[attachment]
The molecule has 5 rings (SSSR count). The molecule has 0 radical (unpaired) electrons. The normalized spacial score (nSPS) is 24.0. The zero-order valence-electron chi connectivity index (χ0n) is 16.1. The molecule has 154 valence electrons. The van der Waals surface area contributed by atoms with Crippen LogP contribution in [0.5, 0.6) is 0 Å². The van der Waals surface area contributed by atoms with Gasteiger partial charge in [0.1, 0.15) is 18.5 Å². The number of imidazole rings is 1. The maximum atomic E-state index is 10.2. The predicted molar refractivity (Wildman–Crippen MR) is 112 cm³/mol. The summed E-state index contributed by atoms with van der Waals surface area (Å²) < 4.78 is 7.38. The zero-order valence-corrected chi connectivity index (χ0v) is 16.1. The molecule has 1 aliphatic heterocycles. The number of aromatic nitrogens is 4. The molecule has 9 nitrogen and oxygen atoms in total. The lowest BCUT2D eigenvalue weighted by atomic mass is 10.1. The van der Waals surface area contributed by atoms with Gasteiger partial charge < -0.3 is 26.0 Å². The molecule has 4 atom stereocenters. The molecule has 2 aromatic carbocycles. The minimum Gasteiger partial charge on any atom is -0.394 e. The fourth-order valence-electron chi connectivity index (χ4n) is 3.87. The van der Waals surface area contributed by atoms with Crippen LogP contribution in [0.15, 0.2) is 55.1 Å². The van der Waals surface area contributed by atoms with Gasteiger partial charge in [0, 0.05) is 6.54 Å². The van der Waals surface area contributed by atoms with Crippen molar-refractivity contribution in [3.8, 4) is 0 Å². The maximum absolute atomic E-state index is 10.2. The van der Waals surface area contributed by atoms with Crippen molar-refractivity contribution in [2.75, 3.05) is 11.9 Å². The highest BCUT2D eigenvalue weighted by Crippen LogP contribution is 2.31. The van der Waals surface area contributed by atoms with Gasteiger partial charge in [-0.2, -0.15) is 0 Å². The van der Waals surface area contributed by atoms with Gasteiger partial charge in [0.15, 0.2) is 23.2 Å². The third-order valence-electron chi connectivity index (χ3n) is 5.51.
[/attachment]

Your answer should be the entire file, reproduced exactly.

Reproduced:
The molecule has 5 rings (SSSR count). The molecule has 0 radical (unpaired) electrons. The normalized spacial score (nSPS) is 24.0. The zero-order valence-electron chi connectivity index (χ0n) is 16.1. The molecule has 154 valence electrons. The van der Waals surface area contributed by atoms with Crippen LogP contribution in [0.5, 0.6) is 0 Å². The van der Waals surface area contributed by atoms with Gasteiger partial charge in [0.1, 0.15) is 18.5 Å². The number of imidazole rings is 1. The maximum atomic E-state index is 10.2. The predicted molar refractivity (Wildman–Crippen MR) is 112 cm³/mol. The summed E-state index contributed by atoms with van der Waals surface area (Å²) < 4.78 is 7.38. The zero-order valence-corrected chi connectivity index (χ0v) is 16.1. The molecule has 1 aliphatic heterocycles. The number of aromatic nitrogens is 4. The molecule has 9 nitrogen and oxygen atoms in total. The lowest BCUT2D eigenvalue weighted by atomic mass is 10.1. The van der Waals surface area contributed by atoms with Gasteiger partial charge < -0.3 is 26.0 Å². The molecule has 4 atom stereocenters. The molecule has 2 aromatic carbocycles. The minimum Gasteiger partial charge on any atom is -0.394 e. The fourth-order valence-electron chi connectivity index (χ4n) is 3.87. The van der Waals surface area contributed by atoms with Crippen LogP contribution in [0.15, 0.2) is 55.1 Å². The van der Waals surface area contributed by atoms with Gasteiger partial charge in [0, 0.05) is 6.54 Å². The van der Waals surface area contributed by atoms with Crippen molar-refractivity contribution in [3.8, 4) is 0 Å². The maximum absolute atomic E-state index is 10.2. The van der Waals surface area contributed by atoms with Crippen molar-refractivity contribution in [2.75, 3.05) is 11.9 Å². The highest BCUT2D eigenvalue weighted by Crippen LogP contribution is 2.31. The van der Waals surface area contributed by atoms with Gasteiger partial charge in [-0.2, -0.15) is 0 Å². The van der Waals surface area contributed by atoms with Gasteiger partial charge in [0.15, 0.2) is 23.2 Å². The third-order valence-electron chi connectivity index (χ3n) is 5.51.